‘Scary Experiment’: Denmark to Tax Livestock Emissions, Critics Say Small Farmers Are Real Target


by Michael Nevradakis, Ph.D., Childrens Health Defense:

As Denmark prepares to become the first country in the world to tax farmers for greenhouse gasses emitted by their livestock, critics say the real goal is to consolidate control over the food supply and shift to corporate-controlled “Pharma Food.”

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Denmark is set to become the first country in the world to tax farmers for the greenhouse gasses emitted by their livestock, in a deal reached June 24 between the Danish government and representatives of the farming industry and unions.

The tax, which specifically targets methane emissions by cows, pigs and sheep, will take effect in 2030, pending final approval by the Danish Parliament, The Associated Press (AP) reported.

Beginning in 2030, farmers will be required to pay a tax of 300 kroner (approximately $43) per ton of carbon dioxide equivalent. This will increase to 750 kroner ($108) by 2035. After a 60% tax deduction, the respective amounts will be 120 kroner ($17.30) and 300 kroner.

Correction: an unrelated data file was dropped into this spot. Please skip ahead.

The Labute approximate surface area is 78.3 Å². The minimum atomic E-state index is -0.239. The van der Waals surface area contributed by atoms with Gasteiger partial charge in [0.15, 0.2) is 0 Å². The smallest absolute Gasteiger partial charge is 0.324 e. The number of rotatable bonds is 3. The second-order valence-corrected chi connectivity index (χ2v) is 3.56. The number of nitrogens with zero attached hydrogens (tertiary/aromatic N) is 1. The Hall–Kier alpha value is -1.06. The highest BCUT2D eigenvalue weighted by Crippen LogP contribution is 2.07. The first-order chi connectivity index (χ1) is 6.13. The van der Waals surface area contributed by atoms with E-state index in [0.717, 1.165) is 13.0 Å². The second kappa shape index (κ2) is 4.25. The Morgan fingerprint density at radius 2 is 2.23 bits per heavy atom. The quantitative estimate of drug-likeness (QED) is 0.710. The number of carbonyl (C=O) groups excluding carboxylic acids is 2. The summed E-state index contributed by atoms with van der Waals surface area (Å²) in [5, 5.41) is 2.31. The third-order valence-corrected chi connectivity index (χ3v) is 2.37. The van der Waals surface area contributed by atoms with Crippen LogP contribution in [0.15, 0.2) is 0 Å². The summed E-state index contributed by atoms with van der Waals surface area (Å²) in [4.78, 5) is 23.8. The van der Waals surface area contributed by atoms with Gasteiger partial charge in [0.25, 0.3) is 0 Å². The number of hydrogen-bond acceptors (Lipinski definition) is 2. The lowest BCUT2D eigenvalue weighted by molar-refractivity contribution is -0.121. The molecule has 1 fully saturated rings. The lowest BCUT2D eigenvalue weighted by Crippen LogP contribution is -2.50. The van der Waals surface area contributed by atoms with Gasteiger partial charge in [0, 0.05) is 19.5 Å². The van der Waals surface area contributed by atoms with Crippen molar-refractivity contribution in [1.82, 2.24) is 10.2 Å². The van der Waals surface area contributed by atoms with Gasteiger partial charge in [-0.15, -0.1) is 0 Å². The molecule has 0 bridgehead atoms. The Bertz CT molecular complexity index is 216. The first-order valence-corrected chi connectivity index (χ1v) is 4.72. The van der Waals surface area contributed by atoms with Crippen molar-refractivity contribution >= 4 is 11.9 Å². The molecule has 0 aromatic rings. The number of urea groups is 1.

CNN, quoting Denmark’s “green think tank” Concito, reported that Danish dairy cows emit, on average, 5.6 tonnes (6.2 U.S. tons) of CO2-equivalent emissions per year. This would result in a tax of 672 kroner per cow ($96) in 2030 and 1,680 kroner ($241) in 2035.

The respective emissions figure for all Danish cows is an average of 6.6 tons of CO2-equivalent annually, according to the AP, which reported that the Danish government aims to reduce the country’s greenhouse emissions by 70% from 1990 levels by 2030, citing Taxation Minister Jeppe Bruus.

According to CNN, the proceeds from the tax will be used to support the agricultural industry’s green transition in the first two years, including the investment of 40 billion kroner ($3.7 billion) for measures including reforestation and establishing wetlands.

After two years, the tax will be “reassessed.”

Denmark is a significant exporter of pork and dairy products, CNN reported. Agriculture is the country’s largest source of greenhouse gas emissions. The AP reported that, as of June 2022, there were nearly 1.5 million cows in Denmark.

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